Posts Tagged ‘oil’
Anyone who has filled their gas tank—or just passed by a gas station—in the past few weeks knows that the cost of gas is on the rise again. Gas prices today are 10 percent higher than they were a year ago and are projected to reach $5.00 a gallon in some parts of the country by Memorial Day.
This is a major reason why our country’s leaders are revisiting the need to establish alternate methods of transportation that are less influenced by oil prices. Just last month, a federal highway bill that would overhaul transportation programs and available funding for mass transit was heatedly debated in Congress.
This past weekend, thousands of high school students also weighed in on the mass transit issue, as competing teams in Moody’s Mega Math (M3) Challenge, an Internet-based applied-math modeling contest organized by the Society for Industrial and Applied Mathematics (SIAM). Read the rest of this entry »
Oil well control is one of the most important processes during drilling operations. In deepwater drilling, controlling pressure in the oil well is crucial, as excessive pressures in the drilled hole can result in blowouts, leading to disastrous events like the 2010 Gulf of Mexico Oil Spill.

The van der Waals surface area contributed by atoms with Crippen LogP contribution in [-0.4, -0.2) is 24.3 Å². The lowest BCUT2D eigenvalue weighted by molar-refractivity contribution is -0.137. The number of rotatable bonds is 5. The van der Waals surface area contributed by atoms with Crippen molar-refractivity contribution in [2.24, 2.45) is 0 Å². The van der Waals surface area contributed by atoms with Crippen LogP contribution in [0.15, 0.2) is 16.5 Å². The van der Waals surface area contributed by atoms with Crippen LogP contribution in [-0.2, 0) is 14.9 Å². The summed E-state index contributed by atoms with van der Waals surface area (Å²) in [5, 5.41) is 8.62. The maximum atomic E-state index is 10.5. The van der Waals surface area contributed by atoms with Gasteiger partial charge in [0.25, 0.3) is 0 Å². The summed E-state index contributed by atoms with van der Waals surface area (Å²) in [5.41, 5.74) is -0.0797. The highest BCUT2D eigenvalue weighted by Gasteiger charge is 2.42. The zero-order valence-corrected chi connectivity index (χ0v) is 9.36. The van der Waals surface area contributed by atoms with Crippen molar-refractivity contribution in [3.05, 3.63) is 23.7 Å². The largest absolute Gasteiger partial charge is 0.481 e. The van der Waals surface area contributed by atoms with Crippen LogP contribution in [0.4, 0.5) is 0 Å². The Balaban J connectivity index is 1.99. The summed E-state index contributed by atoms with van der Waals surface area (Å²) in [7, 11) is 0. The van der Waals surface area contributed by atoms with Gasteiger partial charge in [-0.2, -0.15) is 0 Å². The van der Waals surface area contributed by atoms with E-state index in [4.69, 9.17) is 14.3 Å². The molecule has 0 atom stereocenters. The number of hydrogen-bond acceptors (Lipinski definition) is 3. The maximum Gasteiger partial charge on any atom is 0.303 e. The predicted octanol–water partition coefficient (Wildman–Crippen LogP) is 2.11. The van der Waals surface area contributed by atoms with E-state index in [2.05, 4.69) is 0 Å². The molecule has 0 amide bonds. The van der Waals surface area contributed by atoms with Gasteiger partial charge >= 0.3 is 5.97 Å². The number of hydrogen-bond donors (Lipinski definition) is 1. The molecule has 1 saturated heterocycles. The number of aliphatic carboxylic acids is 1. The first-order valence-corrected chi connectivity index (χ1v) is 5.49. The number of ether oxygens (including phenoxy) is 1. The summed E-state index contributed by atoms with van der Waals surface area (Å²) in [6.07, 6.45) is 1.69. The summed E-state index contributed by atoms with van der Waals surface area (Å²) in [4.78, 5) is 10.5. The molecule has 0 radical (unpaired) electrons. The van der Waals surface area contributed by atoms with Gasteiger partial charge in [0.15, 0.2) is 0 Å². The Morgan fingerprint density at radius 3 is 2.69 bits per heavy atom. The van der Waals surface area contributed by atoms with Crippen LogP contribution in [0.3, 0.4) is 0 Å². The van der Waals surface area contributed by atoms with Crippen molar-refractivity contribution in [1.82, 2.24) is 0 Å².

The deeper the well, the higher the pressure, and the higher the risks associated with tapping oil from wells. During drilling, when the pressure applied to balance the hydrocarbon pressure in a well is not great enough to overcome that exerted by gas and fluids in the rock formation drilled, water, gas, oil, or other formation fluid can enter the hole. This is called a “gas kick,” which in worst-case scenarios can lead to blowouts.
In a paper published earlier this month in the SIAM Journal on Mathematical Analysis, author Steinar Evje presents new analysis of a mathematical model that has applications to the study of such gas kicks in deep-water oil wells. Read the rest of this entry »